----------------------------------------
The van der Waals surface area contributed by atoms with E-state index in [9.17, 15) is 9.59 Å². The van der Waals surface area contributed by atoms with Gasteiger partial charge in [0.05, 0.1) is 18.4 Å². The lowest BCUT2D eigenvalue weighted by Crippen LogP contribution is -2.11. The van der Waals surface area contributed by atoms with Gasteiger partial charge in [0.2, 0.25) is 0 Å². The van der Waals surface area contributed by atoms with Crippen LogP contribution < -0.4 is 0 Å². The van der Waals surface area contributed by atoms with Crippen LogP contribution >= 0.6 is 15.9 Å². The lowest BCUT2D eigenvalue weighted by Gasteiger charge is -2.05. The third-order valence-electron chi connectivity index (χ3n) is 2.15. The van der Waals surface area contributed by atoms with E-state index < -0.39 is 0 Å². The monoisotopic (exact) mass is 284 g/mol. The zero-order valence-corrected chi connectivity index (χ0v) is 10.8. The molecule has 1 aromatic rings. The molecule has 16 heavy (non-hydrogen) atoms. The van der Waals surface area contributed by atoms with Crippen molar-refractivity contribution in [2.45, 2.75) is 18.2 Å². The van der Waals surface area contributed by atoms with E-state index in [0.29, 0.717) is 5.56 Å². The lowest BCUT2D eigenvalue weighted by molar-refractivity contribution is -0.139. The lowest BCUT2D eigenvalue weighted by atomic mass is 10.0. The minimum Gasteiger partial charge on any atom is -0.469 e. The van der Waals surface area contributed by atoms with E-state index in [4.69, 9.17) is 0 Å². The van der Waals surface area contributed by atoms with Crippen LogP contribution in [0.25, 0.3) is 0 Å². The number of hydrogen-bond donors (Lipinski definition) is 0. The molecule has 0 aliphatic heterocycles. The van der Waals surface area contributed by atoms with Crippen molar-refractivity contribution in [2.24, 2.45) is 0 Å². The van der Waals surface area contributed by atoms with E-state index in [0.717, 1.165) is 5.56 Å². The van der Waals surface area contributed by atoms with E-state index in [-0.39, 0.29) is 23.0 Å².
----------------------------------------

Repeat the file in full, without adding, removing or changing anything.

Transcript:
The van der Waals surface area contributed by atoms with E-state index in [9.17, 15) is 9.59 Å². The van der Waals surface area contributed by atoms with Gasteiger partial charge in [0.05, 0.1) is 18.4 Å². The lowest BCUT2D eigenvalue weighted by Crippen LogP contribution is -2.11. The van der Waals surface area contributed by atoms with Gasteiger partial charge in [0.2, 0.25) is 0 Å². The van der Waals surface area contributed by atoms with Crippen LogP contribution < -0.4 is 0 Å². The van der Waals surface area contributed by atoms with Crippen LogP contribution >= 0.6 is 15.9 Å². The lowest BCUT2D eigenvalue weighted by Gasteiger charge is -2.05. The third-order valence-electron chi connectivity index (χ3n) is 2.15. The van der Waals surface area contributed by atoms with E-state index < -0.39 is 0 Å². The monoisotopic (exact) mass is 284 g/mol. The zero-order valence-corrected chi connectivity index (χ0v) is 10.8. The molecule has 1 aromatic rings. The molecule has 16 heavy (non-hydrogen) atoms. The van der Waals surface area contributed by atoms with Crippen molar-refractivity contribution in [2.45, 2.75) is 18.2 Å². The van der Waals surface area contributed by atoms with E-state index in [0.29, 0.717) is 5.56 Å². The lowest BCUT2D eigenvalue weighted by molar-refractivity contribution is -0.139. The lowest BCUT2D eigenvalue weighted by atomic mass is 10.0. The minimum Gasteiger partial charge on any atom is -0.469 e. The van der Waals surface area contributed by atoms with E-state index in [4.69, 9.17) is 0 Å². The van der Waals surface area contributed by atoms with Crippen LogP contribution in [0.25, 0.3) is 0 Å². The number of hydrogen-bond donors (Lipinski definition) is 0. The molecule has 0 aliphatic heterocycles. The van der Waals surface area contributed by atoms with Crippen molar-refractivity contribution in [2.24, 2.45) is 0 Å². The van der Waals surface area contributed by atoms with E-state index in [0.717, 1.165) is 5.56 Å². The van der Waals surface area contributed by atoms with E-state index in [-0.39, 0.29) is 23.0 Å².